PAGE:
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Posted: March 2014

Where Have All the Monarchs Gone?
Craig Holdrege

Genetically modified (GM) crops that are resistant to the herbicide glyphosate do not die when sprayed with this plant poison. Weeds do (at least until they evolve resistance; see Service 2013). GM glyphosate-resistant crops were first grown in 1996 and were increasingly adopted in subsequent years so that in 2013 they made up 93% of the soybeans, 85% of the corn, and 82% of the cotton in the U.S. (Fernandez-Cornejo 2013). About 163 million acres (the combined area of California and Oregon) of these glyphosate-resistant crops were grown in the U.S., mainly in the Midwest, in 2013. To keep any other plants from growing in the fields, each acre is sprayed annually with an average of one-and-a-half to two pounds of glyphosate.

One of the weeds in crop fields that Midwestern farmers are happy to see disappear is the common milkweed. As a result of the extensive spraying of glyphosate, its populations have been dramatically reduced since the advent of herbicide-resistant GM crops. One study estimates an 81% decline in milkweeds in Midwestern agricultural fields between 1999 and 2010, a 31% decline in non-agricultural habitats such as roadsides, and an overall decline of 58% (Pleasants and Oberhauser 2012; see also Hartzler, 2010). This may be good news for biotech farmers, but it is not necessarily good news for the larger natural world that is bound up with the life of common milkweed.

This brings us to the monarch butterfly. Its larvae feed on milkweed leaves. After metamorphosis, and later in the season, the adult butterflies that live in the Midwest and eastern U.S. make their long migration journey to a remarkably small area in the forests of central Mexico, where they overwinter. It is estimated that 92% of the monarchs wintering in Mexico fed on common milkweed when they were larvae, and that over half of that winter population originated in the Midwest (see Pleasants and Oberhauser 2012). Since monarch larvae are milkweed specialists, and they lay nearly four times more eggs on plants in agricultural fields than on plants in other habitats, it would not be surprising if this substantial loss of food plants were to result in a substantial reduction in the number of Monarch butterflies. And this is the case.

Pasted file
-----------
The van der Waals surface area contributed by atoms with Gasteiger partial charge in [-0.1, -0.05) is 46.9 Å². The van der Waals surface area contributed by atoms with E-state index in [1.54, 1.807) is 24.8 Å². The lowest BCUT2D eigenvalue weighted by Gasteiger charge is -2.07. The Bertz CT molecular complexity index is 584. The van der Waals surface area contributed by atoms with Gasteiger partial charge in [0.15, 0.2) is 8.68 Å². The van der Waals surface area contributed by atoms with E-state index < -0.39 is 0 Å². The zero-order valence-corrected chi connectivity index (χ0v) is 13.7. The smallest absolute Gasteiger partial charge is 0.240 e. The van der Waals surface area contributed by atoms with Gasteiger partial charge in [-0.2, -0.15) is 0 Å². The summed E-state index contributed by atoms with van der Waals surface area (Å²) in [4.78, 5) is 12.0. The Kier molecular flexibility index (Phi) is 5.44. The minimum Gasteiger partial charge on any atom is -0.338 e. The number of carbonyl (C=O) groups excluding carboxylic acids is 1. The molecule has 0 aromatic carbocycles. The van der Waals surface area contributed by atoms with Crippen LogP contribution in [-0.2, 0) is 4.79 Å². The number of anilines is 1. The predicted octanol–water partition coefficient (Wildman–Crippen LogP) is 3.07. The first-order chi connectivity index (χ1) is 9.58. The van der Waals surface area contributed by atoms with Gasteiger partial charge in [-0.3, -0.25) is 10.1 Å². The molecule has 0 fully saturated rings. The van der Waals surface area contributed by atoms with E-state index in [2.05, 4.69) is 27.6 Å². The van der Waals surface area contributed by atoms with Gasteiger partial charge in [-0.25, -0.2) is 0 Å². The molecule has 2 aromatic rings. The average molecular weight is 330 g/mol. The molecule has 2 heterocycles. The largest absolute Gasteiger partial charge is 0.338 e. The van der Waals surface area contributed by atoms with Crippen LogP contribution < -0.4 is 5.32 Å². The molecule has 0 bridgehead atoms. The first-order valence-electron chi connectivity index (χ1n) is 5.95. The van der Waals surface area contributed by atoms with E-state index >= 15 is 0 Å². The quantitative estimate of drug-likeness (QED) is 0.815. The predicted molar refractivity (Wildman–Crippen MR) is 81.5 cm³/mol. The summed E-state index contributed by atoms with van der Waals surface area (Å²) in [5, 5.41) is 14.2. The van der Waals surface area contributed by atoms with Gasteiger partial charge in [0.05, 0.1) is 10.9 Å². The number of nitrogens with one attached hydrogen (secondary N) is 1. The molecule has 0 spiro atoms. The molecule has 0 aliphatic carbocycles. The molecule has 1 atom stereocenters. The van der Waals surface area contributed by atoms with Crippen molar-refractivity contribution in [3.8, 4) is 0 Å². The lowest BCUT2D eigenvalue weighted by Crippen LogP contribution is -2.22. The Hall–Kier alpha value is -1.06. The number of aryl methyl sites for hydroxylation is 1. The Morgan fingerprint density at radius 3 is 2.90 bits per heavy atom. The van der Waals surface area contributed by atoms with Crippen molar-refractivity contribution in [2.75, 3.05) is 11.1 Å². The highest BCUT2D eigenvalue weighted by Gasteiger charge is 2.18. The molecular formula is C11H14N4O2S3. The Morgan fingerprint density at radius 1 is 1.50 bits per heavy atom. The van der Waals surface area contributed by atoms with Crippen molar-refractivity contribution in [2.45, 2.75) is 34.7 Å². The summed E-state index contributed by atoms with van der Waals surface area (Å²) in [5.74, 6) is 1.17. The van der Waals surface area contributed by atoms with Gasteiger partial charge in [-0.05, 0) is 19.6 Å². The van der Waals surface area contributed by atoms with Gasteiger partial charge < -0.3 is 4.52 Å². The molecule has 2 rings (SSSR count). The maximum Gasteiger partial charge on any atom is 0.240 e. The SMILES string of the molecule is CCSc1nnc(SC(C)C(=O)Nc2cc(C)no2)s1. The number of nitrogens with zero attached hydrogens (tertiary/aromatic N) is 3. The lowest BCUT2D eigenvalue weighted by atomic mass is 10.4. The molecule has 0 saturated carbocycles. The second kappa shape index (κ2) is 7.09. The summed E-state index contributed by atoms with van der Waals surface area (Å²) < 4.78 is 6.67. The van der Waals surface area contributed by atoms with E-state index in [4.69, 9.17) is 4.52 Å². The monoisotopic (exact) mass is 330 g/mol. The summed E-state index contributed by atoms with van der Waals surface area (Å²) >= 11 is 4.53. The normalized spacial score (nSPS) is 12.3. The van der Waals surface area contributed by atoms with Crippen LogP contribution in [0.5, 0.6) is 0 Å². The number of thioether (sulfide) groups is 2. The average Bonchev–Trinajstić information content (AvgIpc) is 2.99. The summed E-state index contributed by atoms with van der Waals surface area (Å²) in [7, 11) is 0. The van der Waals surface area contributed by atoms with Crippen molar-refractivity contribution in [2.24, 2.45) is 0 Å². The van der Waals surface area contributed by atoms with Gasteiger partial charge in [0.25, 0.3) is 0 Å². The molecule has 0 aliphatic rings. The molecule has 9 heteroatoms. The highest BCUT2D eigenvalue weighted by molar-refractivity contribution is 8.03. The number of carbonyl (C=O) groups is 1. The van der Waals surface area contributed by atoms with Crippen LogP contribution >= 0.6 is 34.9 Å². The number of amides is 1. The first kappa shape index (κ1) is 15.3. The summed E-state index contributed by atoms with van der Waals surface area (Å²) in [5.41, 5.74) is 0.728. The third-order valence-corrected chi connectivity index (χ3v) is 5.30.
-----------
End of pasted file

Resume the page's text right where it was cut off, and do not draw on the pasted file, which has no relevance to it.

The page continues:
While it is impossible to count the exact numbers of Monarch butterflies, it is possible to discern whether the populations grow or shrink. When overwintering in Mexico, the butterflies gather in colonies of millions in the trees. They remain in quite circumscribed areas. The extent of these areas has been surveyed since 1993 (Rendon-Salinas and Tavera-Alonso, 2014). There has been a drastic decline in the areas inhabited by the overwintering monarchs, which dropped to 0.67 hectares (1.66 acres) in 2013. The average size of the area colonized by the monarchs during the past 21 years is about 6.2 hectares (15 acres); the largest area of 18.19 hectares (45 acres) was recorded in 1996. While there have been substantial year-to-year variations, the overwintering area has been decreasing during the past decade (an average of about 3.5 hectares between 2004 and 2013) and by far the smallest areas—reflecting reduced numbers of butterflies—were recorded in 2012 and 2013. Aerial surveys in the region have not discovered any new sites where the butterflies gather (Slayback and Brower 2007). Also, the shrinking area is not correlated with increased butterfly density; the opposite is the case: recent direct observations in Mexico indicate that the colonies are not as dense as they were previously (Ernest Williams, personal communication).

While no researchers believe that the reduction in common milkweed populations in the Midwest is the sole reason for the radical drop in the Monarch butterfly overwintering population, it seems clear that an unintended effect of the widespread planting of GM herbicide resistant crops has been to contribute to the drastic reduction in Monarch butterflies (Brower et al. 2011). Other factors are loss of overwintering habitat due to deforestation, and extreme weather conditions, such as freezing temperatures, that can decimate Monarch populations (Vidal et al. 2013; Brower et al. 2011).


Brower, L. P. et al. (2011). “Decline of Monarch Butterflies Overwintering in Mexico: Is the Migratory Phenomenon at Risk?” Insect Conservation and Diversity. doi:10.1111/j.1752-4598.2011.00142.x

Fernandez-Cornejo, J. (2013). “Recent Trends in GE Adoption,” USDA – Economic Research Service. Availaible online:

Hartzler, R. G. (2010). “Reduction in Common Milkweed (Asclepias syriaca) Occurence in Iowa Cropland from 1999 to 2009. Crop Protection doi:/10.1016/j.cropro.2010.07.018"

Pleasants, J. M. and Oberhauser, K. S. (2012. “Milkweed Loss in Agricultural fields Because of Herbicide Use: Effect on the Monarch Butterfly Population,” Insect Conservation and Diversity. doi:10.1111/j.1752-4598.2012.00196.x

Rendón-Salinas, E. and Tavera-Alonso, G. (2014). “Forest Surface Occupied by Monarch Butterfly Hibernation Colonies in December 2013,” Available online:

Service, Robert. (2013). “What Happens When Weed Killers Stop Killing?” Science vol. 341 (Sept. 20), p. 1329.

Slayback, D.A., & L.P. Brower (2007). “Further Aerial Surveys Confirm the Extreme Localization of Overwintering Monarch Butterfly Colonies in Mexico,” American Entomologist vol. 53, pp. 146-9.

Vidal, O. et al. (2013). “Trends in Deforestation and Forest Degradation after a Decade of Monitoring in the Monarch Butterfly Biosphere Reserve in Mexico,” Conservation Biology. doi:10.1111/cobi.12138

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